Reversed Revised : What to do when it goes wrong ?

Published online: Sep 27 2014


From Department of Orthopaedics, University Hospital of Ghent, Gent, Belgium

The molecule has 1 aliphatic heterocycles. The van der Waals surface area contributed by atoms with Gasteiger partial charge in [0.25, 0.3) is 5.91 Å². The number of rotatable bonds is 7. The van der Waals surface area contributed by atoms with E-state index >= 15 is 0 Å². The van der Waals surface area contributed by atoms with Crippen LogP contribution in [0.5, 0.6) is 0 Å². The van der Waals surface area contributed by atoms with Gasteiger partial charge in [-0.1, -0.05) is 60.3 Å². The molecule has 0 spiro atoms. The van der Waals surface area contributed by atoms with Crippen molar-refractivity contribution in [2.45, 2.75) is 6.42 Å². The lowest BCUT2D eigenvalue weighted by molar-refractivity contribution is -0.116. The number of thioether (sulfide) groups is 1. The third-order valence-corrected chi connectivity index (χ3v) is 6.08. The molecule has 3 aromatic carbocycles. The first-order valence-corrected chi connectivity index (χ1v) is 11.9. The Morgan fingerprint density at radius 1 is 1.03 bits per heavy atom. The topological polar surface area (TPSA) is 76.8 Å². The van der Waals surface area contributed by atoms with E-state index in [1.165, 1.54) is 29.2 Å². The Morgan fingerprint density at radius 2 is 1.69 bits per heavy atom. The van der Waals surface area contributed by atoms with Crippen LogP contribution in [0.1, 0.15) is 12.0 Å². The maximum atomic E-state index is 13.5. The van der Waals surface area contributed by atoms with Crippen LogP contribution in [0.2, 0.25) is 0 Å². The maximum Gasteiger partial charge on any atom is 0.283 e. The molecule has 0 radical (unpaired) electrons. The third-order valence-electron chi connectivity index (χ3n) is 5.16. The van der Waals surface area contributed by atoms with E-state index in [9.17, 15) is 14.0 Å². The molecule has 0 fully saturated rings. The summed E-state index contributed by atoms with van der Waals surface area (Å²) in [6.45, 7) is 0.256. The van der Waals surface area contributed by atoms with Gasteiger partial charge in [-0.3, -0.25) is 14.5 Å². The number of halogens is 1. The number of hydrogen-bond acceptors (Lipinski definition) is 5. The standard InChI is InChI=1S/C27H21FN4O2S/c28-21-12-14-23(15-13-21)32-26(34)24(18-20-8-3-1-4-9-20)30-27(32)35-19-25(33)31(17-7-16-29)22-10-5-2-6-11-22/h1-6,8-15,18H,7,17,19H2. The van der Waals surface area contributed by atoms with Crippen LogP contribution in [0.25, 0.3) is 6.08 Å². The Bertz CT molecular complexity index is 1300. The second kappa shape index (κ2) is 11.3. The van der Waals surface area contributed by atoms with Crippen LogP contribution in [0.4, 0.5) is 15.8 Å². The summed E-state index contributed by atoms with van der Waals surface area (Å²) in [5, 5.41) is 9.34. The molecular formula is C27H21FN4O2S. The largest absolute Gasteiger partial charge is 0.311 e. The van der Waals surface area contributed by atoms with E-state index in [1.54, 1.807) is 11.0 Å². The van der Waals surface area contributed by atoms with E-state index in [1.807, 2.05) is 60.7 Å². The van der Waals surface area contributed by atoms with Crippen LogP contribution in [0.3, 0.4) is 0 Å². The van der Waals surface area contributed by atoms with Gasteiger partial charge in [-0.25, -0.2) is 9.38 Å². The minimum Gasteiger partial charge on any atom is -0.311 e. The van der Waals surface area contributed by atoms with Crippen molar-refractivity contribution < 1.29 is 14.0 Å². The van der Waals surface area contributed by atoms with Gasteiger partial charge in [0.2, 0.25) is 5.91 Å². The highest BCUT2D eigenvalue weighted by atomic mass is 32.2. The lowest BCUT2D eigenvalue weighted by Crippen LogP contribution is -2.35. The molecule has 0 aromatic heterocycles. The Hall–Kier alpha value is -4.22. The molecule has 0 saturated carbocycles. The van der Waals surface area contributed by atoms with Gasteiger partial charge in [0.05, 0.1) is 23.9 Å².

Reversed total shoulder arthroplasty (RTSA) has well known indications and good to excellent results are described in the literature. When the arthroplasty fails however, revision remains a technical challenge with many questions unanswered. To analyse retrospectively and consecutively the indications and results of primary RTSA-revision. All patients that underwent revision RTSA between 2004 and 2009 were included. Indications for surgery, surgical details and clinical evaluation with the preand postoperative Constant-score (CS) were analyzed. 37 Revisions (37 patients) of RTSA were analysed with an average follow up of 41.2 months (24-84). Indications were infection (23), glenoid loosening (9), instability (2) malpositioning (2) and suprascapular nerve irritation (1). 25 patients obtained a one-stage conversion to a new reversed prosthesis ; 4 patients obtained a two-stage revision ; 8 patients got a megahead prosthesis. No difference in reinfection rate is seen between one- and two stage techniques. An overall lower CS is seen for the mega-head prosthesis. Conclusions : The main indication for revision was infection. Revision of RTSA to a new reversed prosthesis is to prefer even when several procedures are necessary in one patient. When this is impossible, a mega-head prosthesis is to consider and gives reasonable results.